CROCKETT, Calif. - A Contra Costa County Supervisor is raising questions about the safety preparedness and training of employees at the NuStar Energy facility in Crockett after a massive fire broke out on Tuesday, and he is concerned that there was an initial delay that prevented first responders from immediately getting inside.
Contra Costa County Supervisor John Gioia confirmed to KTVU on Friday that firefighters first encountered locked gates at the front of the facility and found the entire place nearly abandoned, with nobody to tell them what happened or what was burning.
The San Francisco Chronicle first reported the issues.
According to the Chronicle, eventually crews found one worker, who explained that a tank had exploded but that employee did not know what was stored in there. Gioia confirmed that to KTVU.
In addition, NuStar Energy’s workers fled the scene and the emergency fire suppression system was not activated, the supervisor said, adding that he was worried that the workers are not properly trained on how to react in an emergency.
NuStar acknowledged that the scene was chaotic, but denied that their employees are not well trained.
"While all our employees are very familiar with the products in our tanks, the combustion happened so quickly and so unexpectedly, that there was some initial confusion about which tanks were impacted," facility spokeswoman Mary Rose Brown said Friday morning in an email. "Our employees are well-trained on the protocol of how and when to activate our fire suppression equipment. Unfortunately, in this case, given the speed, intensity and particular location of this combustion, the suppression equipment for that part of the facility was inaccessible until first responders arrived to cool the area down with water."
Brown also said that the front gates are closed at all times per the Maritime Transportation Security Act and that the gate is about 50 feet from the front gate. Once firefighters arrived, she said, "we immediately activated the gate, which takes about one minute to open." Steve Hill, spokesman for the Contra Costa County Fire Protection District, confirmed the confusion caused about a minute delay.
She added that once the company confirmed the two tanks involved, NuStar was able to identify the product and the volume immediately and notified firefighters accordingly. It's not fair, she said, to say that employees weren't aware of what was in the tanks. "We only store four products at the terminal," she said, listing off diesel, gasoline, jet fuel and ethanol. "So, of course, our employees are well aware of which products are in which tanks."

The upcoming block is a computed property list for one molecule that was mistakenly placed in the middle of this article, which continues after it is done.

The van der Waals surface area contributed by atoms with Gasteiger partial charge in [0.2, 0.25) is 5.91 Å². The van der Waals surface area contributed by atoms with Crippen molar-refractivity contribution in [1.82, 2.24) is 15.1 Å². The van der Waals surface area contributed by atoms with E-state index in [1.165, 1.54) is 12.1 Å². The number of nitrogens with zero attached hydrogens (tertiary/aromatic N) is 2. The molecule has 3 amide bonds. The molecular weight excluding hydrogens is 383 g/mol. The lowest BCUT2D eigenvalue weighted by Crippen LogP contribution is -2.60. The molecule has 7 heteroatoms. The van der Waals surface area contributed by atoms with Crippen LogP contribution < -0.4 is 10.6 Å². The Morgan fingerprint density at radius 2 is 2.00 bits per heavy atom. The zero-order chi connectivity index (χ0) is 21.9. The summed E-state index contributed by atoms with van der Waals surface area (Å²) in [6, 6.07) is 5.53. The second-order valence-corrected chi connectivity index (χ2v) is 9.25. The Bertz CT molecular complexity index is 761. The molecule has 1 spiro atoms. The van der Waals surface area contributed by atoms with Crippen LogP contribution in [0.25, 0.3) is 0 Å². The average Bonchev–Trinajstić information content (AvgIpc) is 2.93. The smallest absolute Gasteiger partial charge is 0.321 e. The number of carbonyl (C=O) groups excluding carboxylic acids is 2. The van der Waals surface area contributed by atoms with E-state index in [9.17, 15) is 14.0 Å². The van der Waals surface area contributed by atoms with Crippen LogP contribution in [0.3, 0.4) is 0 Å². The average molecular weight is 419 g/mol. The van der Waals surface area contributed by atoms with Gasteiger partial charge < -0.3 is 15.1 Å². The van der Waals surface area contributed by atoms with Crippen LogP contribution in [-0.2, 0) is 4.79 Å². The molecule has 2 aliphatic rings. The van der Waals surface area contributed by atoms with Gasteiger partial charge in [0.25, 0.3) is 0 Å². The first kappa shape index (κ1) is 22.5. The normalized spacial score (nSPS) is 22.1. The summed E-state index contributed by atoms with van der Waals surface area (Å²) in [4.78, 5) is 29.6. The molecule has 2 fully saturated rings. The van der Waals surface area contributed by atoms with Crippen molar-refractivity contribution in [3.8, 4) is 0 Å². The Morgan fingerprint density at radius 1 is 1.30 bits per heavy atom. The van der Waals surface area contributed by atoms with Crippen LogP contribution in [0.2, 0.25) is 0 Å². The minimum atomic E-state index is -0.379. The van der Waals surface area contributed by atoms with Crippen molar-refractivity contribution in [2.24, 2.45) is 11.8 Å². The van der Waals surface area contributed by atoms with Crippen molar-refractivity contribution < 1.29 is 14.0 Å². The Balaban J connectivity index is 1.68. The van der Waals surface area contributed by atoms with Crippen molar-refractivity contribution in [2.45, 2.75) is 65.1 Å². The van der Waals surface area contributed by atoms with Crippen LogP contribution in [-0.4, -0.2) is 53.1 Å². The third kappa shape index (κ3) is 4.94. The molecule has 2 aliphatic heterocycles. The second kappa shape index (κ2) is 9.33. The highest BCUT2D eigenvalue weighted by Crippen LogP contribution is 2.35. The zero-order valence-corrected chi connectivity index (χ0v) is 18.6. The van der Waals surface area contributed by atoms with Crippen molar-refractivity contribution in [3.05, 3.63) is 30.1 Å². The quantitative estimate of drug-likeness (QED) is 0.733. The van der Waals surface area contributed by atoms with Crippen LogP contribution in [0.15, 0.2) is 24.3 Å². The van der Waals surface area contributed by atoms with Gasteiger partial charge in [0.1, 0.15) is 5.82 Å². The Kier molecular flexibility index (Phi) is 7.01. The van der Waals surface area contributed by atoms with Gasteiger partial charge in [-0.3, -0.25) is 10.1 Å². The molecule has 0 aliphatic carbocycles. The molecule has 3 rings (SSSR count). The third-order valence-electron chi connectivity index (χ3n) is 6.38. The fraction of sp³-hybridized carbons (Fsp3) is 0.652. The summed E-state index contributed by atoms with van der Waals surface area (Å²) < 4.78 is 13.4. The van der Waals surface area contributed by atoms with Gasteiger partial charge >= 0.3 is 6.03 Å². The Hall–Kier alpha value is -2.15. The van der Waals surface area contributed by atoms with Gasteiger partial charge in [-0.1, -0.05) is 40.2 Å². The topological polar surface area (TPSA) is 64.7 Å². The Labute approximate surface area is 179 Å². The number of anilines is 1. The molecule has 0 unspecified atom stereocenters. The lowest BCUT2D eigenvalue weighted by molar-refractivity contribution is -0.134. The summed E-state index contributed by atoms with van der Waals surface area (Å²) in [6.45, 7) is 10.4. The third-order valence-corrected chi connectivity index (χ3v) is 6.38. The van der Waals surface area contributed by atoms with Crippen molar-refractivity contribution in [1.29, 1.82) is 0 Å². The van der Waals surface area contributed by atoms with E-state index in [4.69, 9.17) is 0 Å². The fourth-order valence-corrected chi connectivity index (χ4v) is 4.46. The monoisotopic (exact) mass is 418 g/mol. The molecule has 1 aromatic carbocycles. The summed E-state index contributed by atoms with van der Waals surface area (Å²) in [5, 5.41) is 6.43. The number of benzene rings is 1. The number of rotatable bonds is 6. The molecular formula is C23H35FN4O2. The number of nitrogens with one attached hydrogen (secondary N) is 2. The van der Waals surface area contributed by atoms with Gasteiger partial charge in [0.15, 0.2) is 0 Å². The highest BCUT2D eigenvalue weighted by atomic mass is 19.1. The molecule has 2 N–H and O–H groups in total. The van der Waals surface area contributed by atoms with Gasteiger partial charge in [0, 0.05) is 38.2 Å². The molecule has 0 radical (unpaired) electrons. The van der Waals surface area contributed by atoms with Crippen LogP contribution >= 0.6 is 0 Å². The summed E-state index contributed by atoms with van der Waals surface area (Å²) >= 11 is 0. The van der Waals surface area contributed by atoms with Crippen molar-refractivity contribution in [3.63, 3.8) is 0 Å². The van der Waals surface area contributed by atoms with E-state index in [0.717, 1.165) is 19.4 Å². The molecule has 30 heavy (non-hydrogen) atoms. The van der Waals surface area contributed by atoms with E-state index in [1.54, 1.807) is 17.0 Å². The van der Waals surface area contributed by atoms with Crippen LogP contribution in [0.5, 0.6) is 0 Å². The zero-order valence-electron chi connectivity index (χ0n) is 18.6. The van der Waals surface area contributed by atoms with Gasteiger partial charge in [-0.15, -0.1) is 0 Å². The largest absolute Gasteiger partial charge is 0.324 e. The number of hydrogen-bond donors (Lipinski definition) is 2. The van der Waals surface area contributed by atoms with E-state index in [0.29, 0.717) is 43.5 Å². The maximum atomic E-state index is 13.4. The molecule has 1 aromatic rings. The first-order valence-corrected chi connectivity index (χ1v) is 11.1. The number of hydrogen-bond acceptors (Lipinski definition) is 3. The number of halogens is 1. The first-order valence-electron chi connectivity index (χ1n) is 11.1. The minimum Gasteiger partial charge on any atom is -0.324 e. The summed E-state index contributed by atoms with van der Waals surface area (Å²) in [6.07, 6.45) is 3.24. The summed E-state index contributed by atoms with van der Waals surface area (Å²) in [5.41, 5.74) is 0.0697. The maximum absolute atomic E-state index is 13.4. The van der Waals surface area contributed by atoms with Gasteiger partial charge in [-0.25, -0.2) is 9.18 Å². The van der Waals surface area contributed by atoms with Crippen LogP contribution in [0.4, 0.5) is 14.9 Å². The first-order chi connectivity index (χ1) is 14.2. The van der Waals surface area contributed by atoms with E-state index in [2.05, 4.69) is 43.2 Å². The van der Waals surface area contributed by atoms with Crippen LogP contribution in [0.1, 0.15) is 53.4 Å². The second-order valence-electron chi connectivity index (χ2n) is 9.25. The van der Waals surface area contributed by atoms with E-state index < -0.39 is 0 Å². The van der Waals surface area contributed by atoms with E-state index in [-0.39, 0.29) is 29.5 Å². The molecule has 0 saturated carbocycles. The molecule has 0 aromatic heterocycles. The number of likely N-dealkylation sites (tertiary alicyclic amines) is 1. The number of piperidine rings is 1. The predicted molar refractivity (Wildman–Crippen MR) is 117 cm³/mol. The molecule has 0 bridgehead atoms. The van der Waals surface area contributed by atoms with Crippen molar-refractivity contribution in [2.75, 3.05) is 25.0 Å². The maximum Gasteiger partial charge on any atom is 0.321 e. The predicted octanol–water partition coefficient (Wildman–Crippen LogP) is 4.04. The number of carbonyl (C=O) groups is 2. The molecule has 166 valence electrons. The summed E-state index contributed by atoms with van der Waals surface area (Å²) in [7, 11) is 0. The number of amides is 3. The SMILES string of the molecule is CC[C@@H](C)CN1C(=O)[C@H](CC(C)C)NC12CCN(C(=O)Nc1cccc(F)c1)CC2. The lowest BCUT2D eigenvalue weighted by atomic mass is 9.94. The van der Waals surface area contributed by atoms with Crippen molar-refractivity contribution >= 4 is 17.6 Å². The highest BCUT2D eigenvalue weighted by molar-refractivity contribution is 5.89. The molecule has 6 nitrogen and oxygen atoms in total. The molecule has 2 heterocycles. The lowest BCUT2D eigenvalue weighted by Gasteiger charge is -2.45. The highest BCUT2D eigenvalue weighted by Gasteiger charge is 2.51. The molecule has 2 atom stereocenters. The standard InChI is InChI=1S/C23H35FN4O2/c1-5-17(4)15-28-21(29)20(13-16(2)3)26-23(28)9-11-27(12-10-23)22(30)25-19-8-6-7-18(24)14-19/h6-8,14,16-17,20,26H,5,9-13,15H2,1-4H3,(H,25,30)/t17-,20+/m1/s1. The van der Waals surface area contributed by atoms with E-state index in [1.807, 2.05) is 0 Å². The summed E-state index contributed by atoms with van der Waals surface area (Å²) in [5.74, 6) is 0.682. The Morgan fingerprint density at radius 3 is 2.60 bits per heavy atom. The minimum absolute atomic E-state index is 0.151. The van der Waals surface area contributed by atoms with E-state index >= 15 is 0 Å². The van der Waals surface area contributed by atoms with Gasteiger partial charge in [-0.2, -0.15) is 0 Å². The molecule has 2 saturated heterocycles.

On Friday morning, a hillside fire down the road from NuStar broke out at 20050 San Pablo Avenue near the Dead Fish Restaurant. Oct. 19, 2019
Finally, Brown said it's also not accurate to say the employees left their posts and fled. Employees are trained to report to their "muster point" to account for and verify the safety of themselves and others. "In this case," she said, "the muster point is just outside the gate across the road. So while employees moved to a safe location away from the tanks, they did not abandon the facility. "
The cause of the fire is still under investigation.
Investigators have accessed security footage and digital files.
Contra Costa Fire Protection District updated their progress in the investigation Friday afternoon. They said they were working to review administrative and digital evidence as well as interviews of witnesses and other experts. The containment ponds still need to be demmed safe before they can be completely drained so that investigators can enter them. In the meantime, NuStar is collecting materials from the ponds and storing it at an offsite location for proper disposal, fire officials said.
The Nustar Energy facility remains closed. The Cal/OSHA-mandated shutdown will be lifted as soon as it’s determined there is no hazard and NuStar can operate safely.
Meanwhile, about 6 a.m. on Friday morning, a hillside fire down the road from NuStar broke out at 20050 San Pablo Avenue near the Dead Fish Restaurant. Firefighters said it was a homeless encampment. Amtrak had to stop all service in this area. CalFire rushed in to assist the Crockett-Carquinez Fire Department to put it out.